Of necessity, these courses covered only a sampling of what the Bible actually contains. The emphasis was on getting students to read, often for the first time, stories they thought they knew without ever having read them. (It’s a source of constant amazement to students to discover that no apple is mentioned in the Adam and Eve narrative.) Reading, and clarification of what the words literally say, was our main class activity. Since that first year we were not sure how well the class would go, we did not invest in books for the course. The Gideons kindly donated a number of King James Bibles for use in class, and most students had a Bible available at home. But the King James Version proved nearly unreadable for many students, so I often read aloud in class from The New English Bible (Oxford University Press, 1970), stopping frequently for questions. This translation in itself cleared up many of the students’ reading problems. For our second year, we are buying a modern translation of the Bible in paperback — both the students and I agreed on the need.
The showing of supplementary films and slides helped vary classroom procedures and clarify the cultural, geographic and historical background of biblical times. I found in our district audio-visual department (a department that is certainly not geared to teaching the Bible) two films which were especially helpful from the point of view of history and geography: Ancient Palestine (Coronet Films, 1968; 14 min., color) and Israel: The Land and the People (Coronet, 1970; 14 min., color). A third film, The Law and the Prophets (McGraw-Hill Text Films, 1970; 51 min., 2 reels, color), not only offers a good summary of the Old Testament but also demonstrates the influence of the Bible on Western art, for, it shows great works of painting and sculpture inspired by the Bible.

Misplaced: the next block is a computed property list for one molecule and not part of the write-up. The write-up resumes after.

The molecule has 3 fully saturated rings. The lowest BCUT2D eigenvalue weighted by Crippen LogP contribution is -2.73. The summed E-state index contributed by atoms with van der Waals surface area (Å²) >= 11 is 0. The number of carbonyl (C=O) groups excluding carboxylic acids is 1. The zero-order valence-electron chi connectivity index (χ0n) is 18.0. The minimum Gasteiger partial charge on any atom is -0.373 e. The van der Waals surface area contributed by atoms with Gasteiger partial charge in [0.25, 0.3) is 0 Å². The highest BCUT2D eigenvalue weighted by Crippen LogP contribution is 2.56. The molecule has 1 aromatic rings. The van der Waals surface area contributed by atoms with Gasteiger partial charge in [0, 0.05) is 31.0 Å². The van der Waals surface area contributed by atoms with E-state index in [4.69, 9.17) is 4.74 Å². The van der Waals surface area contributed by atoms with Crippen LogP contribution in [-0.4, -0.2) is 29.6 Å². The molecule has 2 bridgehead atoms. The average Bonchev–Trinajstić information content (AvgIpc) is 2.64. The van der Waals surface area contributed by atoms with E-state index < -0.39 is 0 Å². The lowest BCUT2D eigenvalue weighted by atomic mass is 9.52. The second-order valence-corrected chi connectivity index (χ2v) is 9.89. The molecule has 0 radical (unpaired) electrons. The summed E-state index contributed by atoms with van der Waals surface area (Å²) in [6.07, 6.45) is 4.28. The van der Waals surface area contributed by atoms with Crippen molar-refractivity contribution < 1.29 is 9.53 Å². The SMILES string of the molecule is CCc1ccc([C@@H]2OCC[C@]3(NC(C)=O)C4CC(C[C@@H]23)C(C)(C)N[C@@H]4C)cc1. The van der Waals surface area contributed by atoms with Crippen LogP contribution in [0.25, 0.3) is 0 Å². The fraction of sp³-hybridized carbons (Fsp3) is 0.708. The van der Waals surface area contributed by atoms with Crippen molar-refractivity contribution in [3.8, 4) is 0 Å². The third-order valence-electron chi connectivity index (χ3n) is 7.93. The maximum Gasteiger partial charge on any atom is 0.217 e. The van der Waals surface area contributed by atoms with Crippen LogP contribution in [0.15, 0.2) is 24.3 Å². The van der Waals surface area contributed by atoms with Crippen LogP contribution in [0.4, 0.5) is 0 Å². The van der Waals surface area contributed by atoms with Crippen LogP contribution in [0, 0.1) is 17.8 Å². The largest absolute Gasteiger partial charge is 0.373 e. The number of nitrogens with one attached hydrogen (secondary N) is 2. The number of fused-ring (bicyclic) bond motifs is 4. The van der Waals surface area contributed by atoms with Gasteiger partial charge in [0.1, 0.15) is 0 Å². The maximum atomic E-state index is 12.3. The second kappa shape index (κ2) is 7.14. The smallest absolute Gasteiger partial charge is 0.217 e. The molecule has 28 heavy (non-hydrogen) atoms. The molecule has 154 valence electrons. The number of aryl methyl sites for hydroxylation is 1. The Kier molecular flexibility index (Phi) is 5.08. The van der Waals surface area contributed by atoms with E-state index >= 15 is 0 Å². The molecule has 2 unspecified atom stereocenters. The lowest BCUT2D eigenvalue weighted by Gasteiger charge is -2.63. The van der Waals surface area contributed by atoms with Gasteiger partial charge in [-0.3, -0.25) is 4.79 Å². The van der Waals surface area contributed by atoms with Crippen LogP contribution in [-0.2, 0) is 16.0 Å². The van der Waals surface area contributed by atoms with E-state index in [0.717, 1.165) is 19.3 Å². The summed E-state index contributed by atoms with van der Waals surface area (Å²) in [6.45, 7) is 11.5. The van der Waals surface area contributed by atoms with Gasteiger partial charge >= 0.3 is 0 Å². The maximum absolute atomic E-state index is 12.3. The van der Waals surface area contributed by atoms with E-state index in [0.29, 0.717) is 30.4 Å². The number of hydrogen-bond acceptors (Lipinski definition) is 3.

I was fortunate to have in each quarter’s class at least one student who had visited Israel and could show his slides to the class. Our photography teacher made two sets of supplementary slides for me, one from a book on Marc Chagall’s Jerusalem Windows (based on the 12 tribes of Israel), and one from various books on biblical scenes and landscapes. I made use also of records — Negro spirituals, Bill Cosby’s “Apple” and “Noah” (The Best of Bill Cosby, Warner Brothers Seven Arts Records), Jesus Christ. Superstar (Decca Records), etc., as well as of Peanuts cartoons and political cartoons, newspaper satire, and, occasionally, of short pieces of fiction and poetry on biblical themes. Such devices made the class livelier, evidenced the continuing influence of the Bible on our art and culture, and deepened the students’ understanding of the universality of biblical themes. One happy coincidence was the performance at a nearby university of Archibald MacLeish’s J.B., a modern interpretation of the story of Job. Several students saw the play and compared it with the biblical Book of Job for the benefit of the class.